“Computer. Where’s your goddamn computer, faggot,” the big one shouted into my left ear.

“One of your colleagues visited me last week and confiscated it at the behest of your informant across the street. The one who used to spend her days listening to talk radio and watching me from behind her curtains,” I said, preparing for the next blow.

“Is that so… You got any other devices you can use to spread your subversive lies with, writer boy?” the one called Lou asked.

“No, your people are quite…thorough.” I had five manuscripts on that computer and another two on my old iPad, which now were chewed up bits of plastic, glass and magnetic inspiration in some government scrap pile.

The one holding me down released his grip and I once again fell to the floor.

“All right, Andrews, we’ll be leaving now. But recognize this is only a warning. We’re keeping you under surveillance on the regular. If you so much as shit we’ll know what color. You get me? I shoulda taken that shot when I had the chance. You elites sicken me,” the big one said, giving me one more punch in the head.

And then they were gone.

That night, after cleaning up the mess as best I could, the blood would always be a reminder of that day, I went to the basement and made sure the curtains were shut tightly. With my penlight, I found the drain in the floor and unscrewed its cover.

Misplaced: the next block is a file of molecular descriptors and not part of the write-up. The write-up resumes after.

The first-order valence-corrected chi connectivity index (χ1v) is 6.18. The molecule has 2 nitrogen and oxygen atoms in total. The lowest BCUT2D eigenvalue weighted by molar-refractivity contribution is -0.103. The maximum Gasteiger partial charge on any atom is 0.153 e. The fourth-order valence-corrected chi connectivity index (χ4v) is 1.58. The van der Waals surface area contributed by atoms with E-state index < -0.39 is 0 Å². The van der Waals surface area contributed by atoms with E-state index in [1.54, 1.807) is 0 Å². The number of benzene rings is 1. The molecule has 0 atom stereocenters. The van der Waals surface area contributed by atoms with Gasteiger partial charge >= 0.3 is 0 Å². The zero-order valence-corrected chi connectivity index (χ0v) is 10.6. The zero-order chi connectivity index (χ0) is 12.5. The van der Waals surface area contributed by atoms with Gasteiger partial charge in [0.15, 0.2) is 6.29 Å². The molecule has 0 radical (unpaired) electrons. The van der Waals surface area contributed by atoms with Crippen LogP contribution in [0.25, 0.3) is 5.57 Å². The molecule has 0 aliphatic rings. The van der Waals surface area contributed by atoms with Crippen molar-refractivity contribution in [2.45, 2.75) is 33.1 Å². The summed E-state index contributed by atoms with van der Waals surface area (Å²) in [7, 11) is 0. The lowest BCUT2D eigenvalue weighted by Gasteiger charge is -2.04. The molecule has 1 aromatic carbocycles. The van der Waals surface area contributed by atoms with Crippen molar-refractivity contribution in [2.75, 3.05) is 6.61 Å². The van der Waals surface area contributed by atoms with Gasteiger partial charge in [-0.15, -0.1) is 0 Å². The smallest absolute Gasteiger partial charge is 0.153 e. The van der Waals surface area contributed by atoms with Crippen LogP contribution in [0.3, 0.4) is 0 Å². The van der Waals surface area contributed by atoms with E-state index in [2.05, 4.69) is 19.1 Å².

Reaching into the pipe, I snagged the hook in the wire from which I’d suspended the plastic bag and pulled it up into the tiny circle of light. My Kindle hadn’t been dislodged in the search. I removed it from the bag and carried up into my darkened study, where I had digitized my library and transferred all my books to this glorious instrument.

I thumbed through the virtual pages and found the volume I was searching. I tapped it open and selected the words from March, 1861 and read them as I had many nights since the election and division of our nation. They gave me hope, as they will so many of us, even those who merely watched while all this happened. Your words once again inspired me:

We are not enemies, but friends. We must not be enemies. Though passion may have strained it must not break our bonds of affection. The mystic chords of memory, stretching from every battlefield and patriot grave to every living heart and hearthstone all over this broad land, will yet swell the chorus of the Union, when again touched, as surely they will be, by the better angels of our nature.